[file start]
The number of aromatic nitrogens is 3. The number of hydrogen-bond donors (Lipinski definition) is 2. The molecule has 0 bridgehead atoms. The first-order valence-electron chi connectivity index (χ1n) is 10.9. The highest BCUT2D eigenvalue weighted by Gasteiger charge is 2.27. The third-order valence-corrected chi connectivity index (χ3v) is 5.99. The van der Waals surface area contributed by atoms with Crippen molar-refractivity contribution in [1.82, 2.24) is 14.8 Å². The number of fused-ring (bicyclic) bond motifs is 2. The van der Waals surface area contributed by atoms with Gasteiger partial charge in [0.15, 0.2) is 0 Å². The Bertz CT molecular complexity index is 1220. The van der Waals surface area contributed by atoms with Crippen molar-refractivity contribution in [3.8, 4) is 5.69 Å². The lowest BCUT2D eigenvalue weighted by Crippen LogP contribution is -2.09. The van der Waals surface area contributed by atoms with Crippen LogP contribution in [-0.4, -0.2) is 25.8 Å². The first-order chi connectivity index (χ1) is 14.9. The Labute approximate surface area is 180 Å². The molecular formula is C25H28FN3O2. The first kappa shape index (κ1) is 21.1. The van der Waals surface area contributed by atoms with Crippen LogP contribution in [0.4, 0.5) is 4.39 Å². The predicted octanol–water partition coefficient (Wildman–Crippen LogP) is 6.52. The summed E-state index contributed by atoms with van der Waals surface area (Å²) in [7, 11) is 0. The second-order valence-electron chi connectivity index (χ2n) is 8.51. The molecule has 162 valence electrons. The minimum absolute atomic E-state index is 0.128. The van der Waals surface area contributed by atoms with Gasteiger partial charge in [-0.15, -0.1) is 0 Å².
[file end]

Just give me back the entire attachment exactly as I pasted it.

The number of aromatic nitrogens is 3. The number of hydrogen-bond donors (Lipinski definition) is 2. The molecule has 0 bridgehead atoms. The first-order valence-electron chi connectivity index (χ1n) is 10.9. The highest BCUT2D eigenvalue weighted by Gasteiger charge is 2.27. The third-order valence-corrected chi connectivity index (χ3v) is 5.99. The van der Waals surface area contributed by atoms with Crippen molar-refractivity contribution in [1.82, 2.24) is 14.8 Å². The number of fused-ring (bicyclic) bond motifs is 2. The van der Waals surface area contributed by atoms with Gasteiger partial charge in [0.15, 0.2) is 0 Å². The Bertz CT molecular complexity index is 1220. The van der Waals surface area contributed by atoms with Crippen molar-refractivity contribution in [3.8, 4) is 5.69 Å². The lowest BCUT2D eigenvalue weighted by Crippen LogP contribution is -2.09. The van der Waals surface area contributed by atoms with Crippen LogP contribution in [-0.4, -0.2) is 25.8 Å². The first-order chi connectivity index (χ1) is 14.9. The Labute approximate surface area is 180 Å². The molecular formula is C25H28FN3O2. The first kappa shape index (κ1) is 21.1. The van der Waals surface area contributed by atoms with Crippen LogP contribution in [0.4, 0.5) is 4.39 Å². The predicted octanol–water partition coefficient (Wildman–Crippen LogP) is 6.52. The summed E-state index contributed by atoms with van der Waals surface area (Å²) in [7, 11) is 0. The second-order valence-electron chi connectivity index (χ2n) is 8.51. The molecule has 162 valence electrons. The minimum absolute atomic E-state index is 0.128. The van der Waals surface area contributed by atoms with Gasteiger partial charge in [-0.15, -0.1) is 0 Å².